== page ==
Toward a New Universalism | The Hedgehog Review

  • No single machine should be able to control the fate of the world’s population—and that’s what both the Doomsday Machine and Facebook are built to do.

    Facebook is a Doomsday Machine | The Atlantic

  • 0107 – b moll — what a fantastic little film.

    Bright nights, lonely crowds – a Tokyo train speeds through urban contradictions | Aeon

  • Lost in Space

    We use our location as a way to think about our identity. In the case of the cosmos the timescale is well beyond our very short lifetimes or even beyond our comprehension. Some of the answers to these questions won’t be solved while we are still here but will be left to the incoming generations and the truth is there are questions that will simply be passed on and never answered. The quest might seem a bit nonsensical. Why does it matter when or how the universe began? Why does it matter when or how it ends? It matters for the same reason your locations throughout your life carry context for who you are. We exist on a timeline together — we pop into existence and then one day we stop. It matters for the same reason one of the first questions you learn to ask in another language is, “where are you from?” To know where you are at any given time is a frame of reference in which to measure your life in some way and in many ways those locations, those slices of time, hold a great deal of meaning.

    A poignant reflection on the meaning of existence in a universe we’ll never understand.

    An Atlas of the Cosmos | Longreads

  • I’m pleased to see that Minnesota-based climate journalist & scientist Eric Holthaus, my favorite writer from the soon-to-be-shuttered slow news site The Correspondent, has started his own Substack newsletter, The Phoenix.

  • Before big farms, this plant alone could feed many people… Grandmothers said these turnips point towards each other, so you’ll always know where the next one will be.

    I missed this article back in October.

    Thíŋpsiŋla: The Edible Bounty Beneath the Great Plains | Serious Eats

  • 2020 strikes again. I was a Correspondent subscriber from its US launch, and greatly valued the “unbreaking news” approach to important issues. I’ll miss the thoughtful, deeper dives it championed.

    The Correspondent will stop publishing on 1 January 2021. | The Correspondent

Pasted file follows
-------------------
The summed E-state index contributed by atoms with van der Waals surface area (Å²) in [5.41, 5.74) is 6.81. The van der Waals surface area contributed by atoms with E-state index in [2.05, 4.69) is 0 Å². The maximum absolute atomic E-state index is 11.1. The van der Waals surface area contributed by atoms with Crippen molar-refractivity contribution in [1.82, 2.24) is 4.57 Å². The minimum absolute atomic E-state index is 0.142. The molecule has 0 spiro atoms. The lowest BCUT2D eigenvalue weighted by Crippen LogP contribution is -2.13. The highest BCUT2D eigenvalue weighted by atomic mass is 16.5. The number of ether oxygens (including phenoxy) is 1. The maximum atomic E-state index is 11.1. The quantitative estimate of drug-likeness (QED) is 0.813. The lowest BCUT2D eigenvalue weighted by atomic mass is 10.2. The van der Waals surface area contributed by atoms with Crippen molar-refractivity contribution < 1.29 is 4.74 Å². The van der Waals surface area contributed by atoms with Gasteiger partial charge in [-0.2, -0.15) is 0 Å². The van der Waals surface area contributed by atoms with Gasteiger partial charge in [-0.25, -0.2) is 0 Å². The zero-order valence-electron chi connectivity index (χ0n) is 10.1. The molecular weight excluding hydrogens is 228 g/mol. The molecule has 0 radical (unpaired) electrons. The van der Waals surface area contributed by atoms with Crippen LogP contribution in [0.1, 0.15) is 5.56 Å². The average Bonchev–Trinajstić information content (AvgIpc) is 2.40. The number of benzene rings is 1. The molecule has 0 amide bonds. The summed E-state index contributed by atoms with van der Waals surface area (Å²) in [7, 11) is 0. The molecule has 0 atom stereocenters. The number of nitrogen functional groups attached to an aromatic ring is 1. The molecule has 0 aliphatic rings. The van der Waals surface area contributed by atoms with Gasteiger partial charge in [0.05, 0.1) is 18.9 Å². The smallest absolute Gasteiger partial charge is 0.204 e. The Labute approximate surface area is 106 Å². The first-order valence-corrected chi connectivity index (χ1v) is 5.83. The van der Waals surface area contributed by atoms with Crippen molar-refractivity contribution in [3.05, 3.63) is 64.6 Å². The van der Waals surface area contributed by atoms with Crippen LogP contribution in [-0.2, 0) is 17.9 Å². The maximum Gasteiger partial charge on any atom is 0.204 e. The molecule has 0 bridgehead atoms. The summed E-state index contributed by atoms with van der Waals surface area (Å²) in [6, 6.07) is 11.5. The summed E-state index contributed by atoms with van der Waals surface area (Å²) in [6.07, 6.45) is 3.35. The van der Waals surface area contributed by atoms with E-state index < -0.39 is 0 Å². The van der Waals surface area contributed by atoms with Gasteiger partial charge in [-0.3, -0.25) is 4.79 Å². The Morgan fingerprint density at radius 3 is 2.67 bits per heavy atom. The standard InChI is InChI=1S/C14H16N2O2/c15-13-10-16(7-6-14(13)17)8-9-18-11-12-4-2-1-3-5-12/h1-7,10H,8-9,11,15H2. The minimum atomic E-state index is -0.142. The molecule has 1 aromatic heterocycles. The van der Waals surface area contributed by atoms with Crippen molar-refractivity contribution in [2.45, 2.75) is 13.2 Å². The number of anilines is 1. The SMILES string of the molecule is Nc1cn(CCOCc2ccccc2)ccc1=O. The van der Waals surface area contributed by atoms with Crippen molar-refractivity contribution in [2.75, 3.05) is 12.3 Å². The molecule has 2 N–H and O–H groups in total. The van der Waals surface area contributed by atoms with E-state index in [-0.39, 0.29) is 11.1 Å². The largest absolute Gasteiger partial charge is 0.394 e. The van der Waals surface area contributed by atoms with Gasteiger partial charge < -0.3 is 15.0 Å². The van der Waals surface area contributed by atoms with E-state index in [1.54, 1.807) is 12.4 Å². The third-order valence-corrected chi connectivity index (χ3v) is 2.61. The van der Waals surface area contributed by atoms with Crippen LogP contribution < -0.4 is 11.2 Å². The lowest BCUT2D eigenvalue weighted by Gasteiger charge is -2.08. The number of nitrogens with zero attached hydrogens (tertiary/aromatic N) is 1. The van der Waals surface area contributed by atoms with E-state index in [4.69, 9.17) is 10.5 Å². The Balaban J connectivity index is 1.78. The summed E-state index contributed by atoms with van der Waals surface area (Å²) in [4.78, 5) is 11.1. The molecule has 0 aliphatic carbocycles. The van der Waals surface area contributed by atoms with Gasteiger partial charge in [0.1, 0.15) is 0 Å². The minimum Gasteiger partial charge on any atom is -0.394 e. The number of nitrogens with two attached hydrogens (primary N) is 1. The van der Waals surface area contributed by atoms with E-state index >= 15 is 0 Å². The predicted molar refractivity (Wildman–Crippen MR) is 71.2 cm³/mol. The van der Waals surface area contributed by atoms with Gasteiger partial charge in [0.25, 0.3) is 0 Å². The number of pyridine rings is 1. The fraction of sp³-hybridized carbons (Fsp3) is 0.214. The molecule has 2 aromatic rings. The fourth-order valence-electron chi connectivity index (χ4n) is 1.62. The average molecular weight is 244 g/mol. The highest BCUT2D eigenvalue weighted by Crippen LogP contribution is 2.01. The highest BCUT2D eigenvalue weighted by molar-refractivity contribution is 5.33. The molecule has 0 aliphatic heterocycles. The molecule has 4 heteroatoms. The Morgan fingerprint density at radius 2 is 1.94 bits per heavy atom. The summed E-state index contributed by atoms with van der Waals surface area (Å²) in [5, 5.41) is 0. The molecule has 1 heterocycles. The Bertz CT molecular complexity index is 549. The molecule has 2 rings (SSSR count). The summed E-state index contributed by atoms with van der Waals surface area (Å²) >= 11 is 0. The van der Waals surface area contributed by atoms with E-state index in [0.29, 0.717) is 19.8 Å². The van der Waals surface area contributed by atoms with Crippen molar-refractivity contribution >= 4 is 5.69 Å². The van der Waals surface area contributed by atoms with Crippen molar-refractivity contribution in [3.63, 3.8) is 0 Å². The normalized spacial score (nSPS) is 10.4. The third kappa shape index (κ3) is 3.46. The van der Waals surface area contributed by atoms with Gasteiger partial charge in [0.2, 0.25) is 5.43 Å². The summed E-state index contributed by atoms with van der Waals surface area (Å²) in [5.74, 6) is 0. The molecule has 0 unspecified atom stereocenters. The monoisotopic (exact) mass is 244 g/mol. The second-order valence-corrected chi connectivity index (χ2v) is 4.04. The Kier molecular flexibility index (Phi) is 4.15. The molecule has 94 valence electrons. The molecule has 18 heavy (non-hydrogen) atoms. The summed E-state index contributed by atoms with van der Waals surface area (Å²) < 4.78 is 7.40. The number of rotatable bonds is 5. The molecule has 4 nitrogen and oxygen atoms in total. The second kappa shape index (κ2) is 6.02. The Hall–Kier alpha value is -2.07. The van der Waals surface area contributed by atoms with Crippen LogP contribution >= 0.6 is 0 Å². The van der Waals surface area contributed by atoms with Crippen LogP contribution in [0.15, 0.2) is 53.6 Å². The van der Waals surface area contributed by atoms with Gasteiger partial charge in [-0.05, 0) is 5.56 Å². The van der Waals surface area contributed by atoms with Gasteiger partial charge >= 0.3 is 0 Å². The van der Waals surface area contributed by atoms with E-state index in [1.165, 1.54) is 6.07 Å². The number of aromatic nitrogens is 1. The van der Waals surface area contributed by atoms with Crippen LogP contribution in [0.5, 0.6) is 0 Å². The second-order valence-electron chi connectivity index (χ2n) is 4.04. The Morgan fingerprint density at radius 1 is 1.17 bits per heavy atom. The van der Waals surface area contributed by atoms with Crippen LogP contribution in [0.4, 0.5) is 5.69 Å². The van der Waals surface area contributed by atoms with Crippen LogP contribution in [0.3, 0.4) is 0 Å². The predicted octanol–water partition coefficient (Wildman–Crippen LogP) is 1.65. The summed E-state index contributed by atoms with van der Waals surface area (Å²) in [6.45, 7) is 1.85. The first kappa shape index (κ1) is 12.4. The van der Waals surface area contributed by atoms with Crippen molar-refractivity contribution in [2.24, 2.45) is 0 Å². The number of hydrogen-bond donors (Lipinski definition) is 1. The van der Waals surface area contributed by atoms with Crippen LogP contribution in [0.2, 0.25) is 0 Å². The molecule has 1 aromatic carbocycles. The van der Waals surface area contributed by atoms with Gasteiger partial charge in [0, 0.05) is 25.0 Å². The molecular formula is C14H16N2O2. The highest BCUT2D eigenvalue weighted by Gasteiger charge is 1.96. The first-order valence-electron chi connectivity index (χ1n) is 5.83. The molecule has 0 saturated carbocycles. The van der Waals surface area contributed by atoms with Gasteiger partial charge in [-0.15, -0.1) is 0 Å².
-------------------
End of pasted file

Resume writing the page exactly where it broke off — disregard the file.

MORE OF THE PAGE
• It seemed as if [COVID] was coming straight for JaMarcus, but he wasn’t able to isolate. Every other day, he still needed to trek to a dialysis clinic to spend hours tethered to a machine, surrounded by strangers.

    Tethered to the Machine | ProPublica

  • 10 December 1967:

    Redding is flying up from Saturday night shows in Cleveland in the well-used green-and-white Beechcraft 18 airplane he had just bought for $78,000.

    Madison In The Sixties – The Death Of Otis Redding | WORT 89.9 FM

  • Some brilliant work, here. So much of it hard to look at.

    In 2020, AP photographers captured a world in distress | AP

  • And not just ICU beds:

    Collectively, the Allina Health, CentraCare and Mayo Clinic systems reported more than 3,000 such absences [due to COVID-19 infection or exposure quarantines] last week.

    ‘No beds anywhere’: Minnesota hospitals strained to limit by COVID-19 | Star Tribune

  • My office in UW’s (In)Humanities building was, by far, the worse I’ve ever occupied — including the Vietnam-era pole shed housing cryptographic gear where I nonetheless had to beware of after-hours incursions by gangs of trash-diving raccoons.

    Beyond Mosse | Sift & Winnow

  • “The ballpoint pen was the equivalent of today’s smartphone.”

    Biros [ballpoint pens] don’t drain batteries, they don’t require plugging in in the middle of nowhere, and even the tightest pocket can accommodate them.

    The cheap pen that changed writing forever | BBC

  • Because I could not stop for Death…

    To be able to face our fears, we must remember how to perform ritual. To remember how to perform ritual, we must slow down.

    Why surrendering to death, grief and loss is fundamental to reimagining how to live | The Correspondent

  • Fantastic news I hope is not too late, but a turning point in regional non-profit journalism in the US. Goodness knows we badly need it.

    ProPublica to Launch New Regional Units in the South and Southwest; ProPublica Illinois to Expand to Midwest Regional Newsroom | ProPublica